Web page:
Faces of Wisdom

by George Weigel
The divorce of reason from revelation led to the crisis of the postmodern mind.

Editor’s note: The following address was given at the Collegium Novum of the Jagiellonian University in Cracow, Poland, on November 7.

During the Liturgy of the Word in the Byzantine Rite, the deacon admonishes the congregation with the chants, “Wisdom! Let us be attentive . . . ” and “Wisdom! Let us stand aright . . . ” The first chant reminds us that wisdom, one of the seven gifts of the Holy Spirit, is essential if we are to discern the full truth of things in the world created by the Trinitarian God. The second chant suggests that wisdom, drawing our attention to the full truth of things, empowers us to lead upright lives — lives in accord with the moral laws that, as John Paul II said at Sinai on February 26, 2000, were “written on the human heart as the universal moral law” before they were “written in stone.”

The Catechism of the Catholic Church defines wisdom as “a spiritual gift that enables one to know the purpose and plan of God.” Wisdom, in other words, sheds light on what can seem opaque and dark, random and meaningless. Every period of history needs wise men and women; perhaps this postmodern age has particular need of wise counselors, for throughout Western high culture in our day there is a disturbing tendency to deny that human beings can grasp the truth of anything with any measure of certainty. There is nothing new in this, of course; Pontius Pilate imagined that his question, “Truth? What is truth?” (John 18:38), put an end to the conversation. But so do many of our contemporaries.

At her 2007 inauguration as the 28th president of Harvard University, Dr. Drew Gilpin Faust noted that the Latin word Veritas on Harvard’s coat of arms “was originally intended to invoke the absolutes of divine revelation, the unassailable verities of Puritan religion.” But “we understand it quite differently now,” she continued. For, according to Dr. Faust, in the 21st century there is only the aspiration to truth; truth is not a “possession,” and there are certainly no “unassailable verities.” Those engaged in higher learning and higher education in the 21st century, Dr. Faust concluded, “must commit ourselves to the uncomfortable position of doubt.” And by “doubt,” we may assume that Dr. Faust did not mean a healthy spirit of inquiry, but rather a stance of systematic skepticism toward the human capacity to know anything as, finally, true, save for some judgments of an a priori character (such as that one plus one will always equal two in the base-ten system). It is only from this stance of systematic skepticism, Dr. Faust and others would argue, that 21st-century men and women can live (as she put it in her inaugural address) with “the humility of always believing that there is more to know, more to teach, more to understand.”

It was appropriate that Dr. Faust took as her example of a lost, irrecoverable, and not-to-be-lamented past what she termed the “absolutes of divine revelation.” For in the long view of the history of ideas, Western high culture’s Enlightenment skepticism about the possibility of speaking and thinking intelligibly about “divine revelation” was one of the turning points that eventually led us to today’s crisis of the postmodern mind, in which there may be, at best, “your truth” and “my truth,” but there is nothing recognizable as the truth: truth, plain and simple. This radical epistemological skepticism informs two other characteristics of postmodern high culture: metaphysical nihilism and moral relativism. And that unhappy cocktail — nihilism plus skepticism plus relativism — is not simply a debilitating intoxicant for intellectuals; it is making it very difficult to sustain the institutions of democracy.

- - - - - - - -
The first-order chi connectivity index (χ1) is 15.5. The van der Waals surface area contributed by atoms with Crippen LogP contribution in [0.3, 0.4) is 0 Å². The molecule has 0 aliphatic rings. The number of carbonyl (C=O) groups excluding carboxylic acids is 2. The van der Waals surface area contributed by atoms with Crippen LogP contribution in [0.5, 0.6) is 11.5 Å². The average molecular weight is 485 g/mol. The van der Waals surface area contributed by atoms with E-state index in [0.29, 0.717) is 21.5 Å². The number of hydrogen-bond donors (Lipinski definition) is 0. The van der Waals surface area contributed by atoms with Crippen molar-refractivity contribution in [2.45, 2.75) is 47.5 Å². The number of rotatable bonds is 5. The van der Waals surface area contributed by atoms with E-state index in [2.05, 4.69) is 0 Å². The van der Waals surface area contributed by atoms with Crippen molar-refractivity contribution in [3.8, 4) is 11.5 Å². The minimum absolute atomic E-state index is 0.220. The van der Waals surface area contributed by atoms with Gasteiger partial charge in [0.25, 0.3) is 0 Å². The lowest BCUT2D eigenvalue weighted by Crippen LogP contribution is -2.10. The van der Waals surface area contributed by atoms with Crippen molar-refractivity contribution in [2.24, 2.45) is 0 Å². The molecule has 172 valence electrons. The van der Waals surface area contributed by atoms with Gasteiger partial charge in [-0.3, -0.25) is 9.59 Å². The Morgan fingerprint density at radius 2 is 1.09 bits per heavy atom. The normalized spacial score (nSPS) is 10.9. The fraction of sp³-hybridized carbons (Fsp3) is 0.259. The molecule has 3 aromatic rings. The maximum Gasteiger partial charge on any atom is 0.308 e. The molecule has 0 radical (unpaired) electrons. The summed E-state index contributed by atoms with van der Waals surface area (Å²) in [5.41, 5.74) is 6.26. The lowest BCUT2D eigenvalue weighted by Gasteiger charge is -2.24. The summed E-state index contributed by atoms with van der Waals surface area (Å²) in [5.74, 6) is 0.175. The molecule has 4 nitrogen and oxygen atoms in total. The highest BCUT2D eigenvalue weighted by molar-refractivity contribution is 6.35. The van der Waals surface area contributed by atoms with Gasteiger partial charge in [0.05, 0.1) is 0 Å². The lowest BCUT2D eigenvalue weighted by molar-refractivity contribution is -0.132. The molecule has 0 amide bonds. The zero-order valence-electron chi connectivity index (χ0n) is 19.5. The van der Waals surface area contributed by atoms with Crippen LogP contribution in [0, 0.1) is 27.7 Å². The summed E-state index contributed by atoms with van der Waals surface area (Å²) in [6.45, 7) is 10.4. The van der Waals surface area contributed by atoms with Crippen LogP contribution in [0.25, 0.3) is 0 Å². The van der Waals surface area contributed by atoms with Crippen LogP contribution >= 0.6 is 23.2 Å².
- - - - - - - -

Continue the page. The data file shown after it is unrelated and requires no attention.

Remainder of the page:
For as John Paul II presciently taught in the 1991 encyclical Centesimus Annus, there are real dangers encoded in the suggestion that “agnosticism and skeptical relativism are the philosophy and the basic attitude that correspond to democratic forms of political life.” Why? Because “if there is no ultimate truth to guide and direct political activity, then ideas and convictions can be easily manipulated for reason of power.” Thus, John Paul concluded, the history of the 20th century had shown how “a democracy without values easily turns into open or thinly disguised totalitarianism.” Benedict XVI cited the same hard, but also essential, historical lesson in his warnings against the encroachments of a “dictatorship of relativism,” in which coercive state power is used to impose a relativistic morality (itself grounded in metaphysical nihilism and epistemological skepticism) on all of society. The validity of those warnings has been borne out time and again in recent years in the debate over the life issues and the nature of marriage.

At the beginning of the continental Enlightenment, Voltaire urged his countrymen, “Écrasez l’infâme!” (“Crush the infamous!”), by which he meant the power of royalty and an established Church, drawing their authority from “divine right,” to control societies in which ordinary people lived in servitude and poverty. Only when the illusion of divine revelation had been dispelled, Voltaire believed, would the Ancien Régime fall and the power of reason be unleashed — and from the free exercise of reason would come the power “to begin the world anew,” as Thomas Paine, a later Enlightenment thinker and activist, famously put it. It was, in some respects, a noble aspiration, but the final result of this cultural revolution was not the utopia imagined by Voltaire and Paine; it was the birth of the greatest tyrannies in human history — the tyrannies that lived out what John Paul II’s friend Fr. Henri de Lubac, SJ, called “the drama of atheistic humanism.” Or, as Father de Lubac put it in his book by that title, “It is not true, as is sometimes said, that man cannot organize the world without God. What is true is that, without God, he can only organize it against man.”